And then there's the whole "PG-13" thing. How the hell did this movie get a PG-13 rating? And if Millennium Films pushed for that rating why wasn't the movie then released on DVD unrated? Isn't that sort of the protocol for these kinds of movies? I mean, the "spider eggs inside the dead body" scene, while cool as hell, could have been a good reason to hand out an "R" rating.

The acting, across the board, is phenomenal. Muldoon does a great job as Jason the subway official and concerned father. He's flawed, charismatic, and you just want to root for him. He also comes off as a smart guy who isn't going to be sucked into any kind of bullshit. Most movie heroes are like that, but it's always a hoot to see it done well.

Christa Campbell is excellent as Rachel the concerned mother and city health inspector. Her adversarial relationship with ex-husband Jason is fun to witness, and when she has to start fighting the killer spiders and search/save her daughter she's a believable badass. I didn't think it would turn out that way, though. I really thought she would devolve into a helpless woman, but she never does, and that's just awesome. And Sydney Sweeney is great as the daughter Emily. She's a little annoying at first, but she starts to grow on you and that's always a plus.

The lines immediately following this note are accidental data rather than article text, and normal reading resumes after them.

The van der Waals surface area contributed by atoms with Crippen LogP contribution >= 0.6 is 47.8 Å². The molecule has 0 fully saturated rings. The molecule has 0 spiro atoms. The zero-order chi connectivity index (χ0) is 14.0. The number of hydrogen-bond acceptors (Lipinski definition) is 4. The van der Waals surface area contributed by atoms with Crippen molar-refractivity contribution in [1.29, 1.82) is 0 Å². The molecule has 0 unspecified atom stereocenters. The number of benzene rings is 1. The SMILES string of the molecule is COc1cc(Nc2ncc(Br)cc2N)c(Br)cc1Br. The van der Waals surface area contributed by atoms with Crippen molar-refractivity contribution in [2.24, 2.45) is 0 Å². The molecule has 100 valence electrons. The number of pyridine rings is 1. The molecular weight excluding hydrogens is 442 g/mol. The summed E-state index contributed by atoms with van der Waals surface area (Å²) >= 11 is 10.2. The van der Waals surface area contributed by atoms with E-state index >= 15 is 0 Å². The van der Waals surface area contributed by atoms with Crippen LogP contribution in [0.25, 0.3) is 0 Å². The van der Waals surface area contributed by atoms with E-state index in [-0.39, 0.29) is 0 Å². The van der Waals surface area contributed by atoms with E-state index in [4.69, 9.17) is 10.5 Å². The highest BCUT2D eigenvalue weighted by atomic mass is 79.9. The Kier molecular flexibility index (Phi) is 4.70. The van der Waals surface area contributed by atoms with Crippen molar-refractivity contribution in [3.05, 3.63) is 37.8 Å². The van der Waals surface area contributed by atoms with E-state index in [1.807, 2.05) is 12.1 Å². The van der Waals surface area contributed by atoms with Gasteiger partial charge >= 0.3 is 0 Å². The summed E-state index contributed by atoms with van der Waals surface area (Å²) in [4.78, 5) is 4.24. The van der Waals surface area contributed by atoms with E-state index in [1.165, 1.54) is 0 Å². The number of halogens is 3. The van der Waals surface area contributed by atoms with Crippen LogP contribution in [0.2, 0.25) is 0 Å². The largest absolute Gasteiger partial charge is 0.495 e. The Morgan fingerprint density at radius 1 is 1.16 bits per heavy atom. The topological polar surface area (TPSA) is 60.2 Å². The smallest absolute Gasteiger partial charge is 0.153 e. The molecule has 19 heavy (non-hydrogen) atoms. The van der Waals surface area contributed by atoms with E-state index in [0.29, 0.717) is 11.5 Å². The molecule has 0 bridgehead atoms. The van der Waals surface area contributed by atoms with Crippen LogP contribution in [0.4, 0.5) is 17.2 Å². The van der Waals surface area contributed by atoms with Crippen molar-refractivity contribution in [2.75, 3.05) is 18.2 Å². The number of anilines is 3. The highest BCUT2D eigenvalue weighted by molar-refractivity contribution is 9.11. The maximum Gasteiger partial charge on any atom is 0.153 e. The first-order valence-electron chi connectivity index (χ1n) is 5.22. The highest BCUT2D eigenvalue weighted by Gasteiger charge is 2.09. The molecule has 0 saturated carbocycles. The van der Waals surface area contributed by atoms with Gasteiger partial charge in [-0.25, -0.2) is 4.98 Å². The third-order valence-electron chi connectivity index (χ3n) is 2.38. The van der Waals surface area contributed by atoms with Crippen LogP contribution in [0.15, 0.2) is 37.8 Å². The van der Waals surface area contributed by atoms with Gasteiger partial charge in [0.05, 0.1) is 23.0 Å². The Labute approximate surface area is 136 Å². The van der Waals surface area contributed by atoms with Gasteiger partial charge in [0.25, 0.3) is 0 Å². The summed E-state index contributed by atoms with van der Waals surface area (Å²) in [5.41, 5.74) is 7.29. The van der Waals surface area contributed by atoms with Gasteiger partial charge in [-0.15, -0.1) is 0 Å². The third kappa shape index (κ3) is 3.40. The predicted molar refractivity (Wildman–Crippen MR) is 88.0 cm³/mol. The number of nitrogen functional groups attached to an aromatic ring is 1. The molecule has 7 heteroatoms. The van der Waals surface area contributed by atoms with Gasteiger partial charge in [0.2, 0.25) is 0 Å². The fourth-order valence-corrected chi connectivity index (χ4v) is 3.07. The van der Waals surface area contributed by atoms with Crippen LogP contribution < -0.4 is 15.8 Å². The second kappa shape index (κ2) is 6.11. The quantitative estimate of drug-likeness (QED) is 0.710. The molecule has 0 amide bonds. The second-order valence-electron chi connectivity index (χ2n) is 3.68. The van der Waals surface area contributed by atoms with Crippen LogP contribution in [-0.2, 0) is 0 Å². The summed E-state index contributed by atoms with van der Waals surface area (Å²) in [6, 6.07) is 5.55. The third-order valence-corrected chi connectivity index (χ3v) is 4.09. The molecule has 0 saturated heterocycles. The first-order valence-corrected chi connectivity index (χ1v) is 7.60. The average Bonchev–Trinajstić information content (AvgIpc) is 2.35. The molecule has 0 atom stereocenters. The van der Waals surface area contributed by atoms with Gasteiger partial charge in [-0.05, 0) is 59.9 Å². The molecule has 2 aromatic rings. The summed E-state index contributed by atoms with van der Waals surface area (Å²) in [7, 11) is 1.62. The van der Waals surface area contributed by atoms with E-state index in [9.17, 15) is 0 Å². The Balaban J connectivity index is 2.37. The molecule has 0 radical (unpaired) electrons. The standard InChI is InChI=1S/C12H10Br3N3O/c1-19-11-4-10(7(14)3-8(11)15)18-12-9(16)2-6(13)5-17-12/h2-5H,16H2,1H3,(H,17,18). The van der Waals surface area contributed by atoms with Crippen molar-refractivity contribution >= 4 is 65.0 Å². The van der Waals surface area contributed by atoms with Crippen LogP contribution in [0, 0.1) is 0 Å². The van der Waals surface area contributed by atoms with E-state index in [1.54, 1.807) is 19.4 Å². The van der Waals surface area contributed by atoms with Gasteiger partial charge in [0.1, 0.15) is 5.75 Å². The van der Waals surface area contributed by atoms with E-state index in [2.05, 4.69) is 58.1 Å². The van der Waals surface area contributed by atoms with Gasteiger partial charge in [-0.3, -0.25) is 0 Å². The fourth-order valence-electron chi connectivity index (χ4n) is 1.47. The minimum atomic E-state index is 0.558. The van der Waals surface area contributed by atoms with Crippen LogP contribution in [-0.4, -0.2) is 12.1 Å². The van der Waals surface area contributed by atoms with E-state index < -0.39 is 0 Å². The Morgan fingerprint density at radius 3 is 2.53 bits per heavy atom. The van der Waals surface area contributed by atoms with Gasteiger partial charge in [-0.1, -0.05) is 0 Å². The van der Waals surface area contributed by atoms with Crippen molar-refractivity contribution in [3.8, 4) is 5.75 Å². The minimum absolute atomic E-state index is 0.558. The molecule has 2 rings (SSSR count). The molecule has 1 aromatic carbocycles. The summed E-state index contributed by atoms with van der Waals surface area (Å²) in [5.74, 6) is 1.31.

William Hope is a major douchebag as Colonel Jenkins. All he wants to do is kill the spiders, keep the spiders operation a secret, and treat people like garbage. He isn't all that adept at killing the spiders, but he's advanced at the other two things. I really wanted to see him devoured from the inside by the spiders. That would have been classic.

And Pete Lee-Wilson does a good job as the mysterious Dr. Darnoff. It probably takes too long to get to know him, but once you do get to know him you kind of hope that he succeeds. I mean, you wouldn't seeing him ripped apart by one of the bigger spiders (spoiler alert: he does get eventually get eaten) as he's one of the people responsible for creating the spiders in the first place, but you also sort of want to see him get the spider problem under control. If he's the only one who knows what's really going on he has to succeed. Good job Lee-Wilson.

The movie ends with the prospect of a sequel, which I would be down for. I'd imagine that movie would also come out with a limited theatrical release followed by a DVD release. Again, Spiders should have been given a bigger, wider release. People would have gone to see it in a movie theatre if they had known about it. It was released in 3D, man. People love that kind of thing when done right. I know I would have made an effort to see it on the big screen.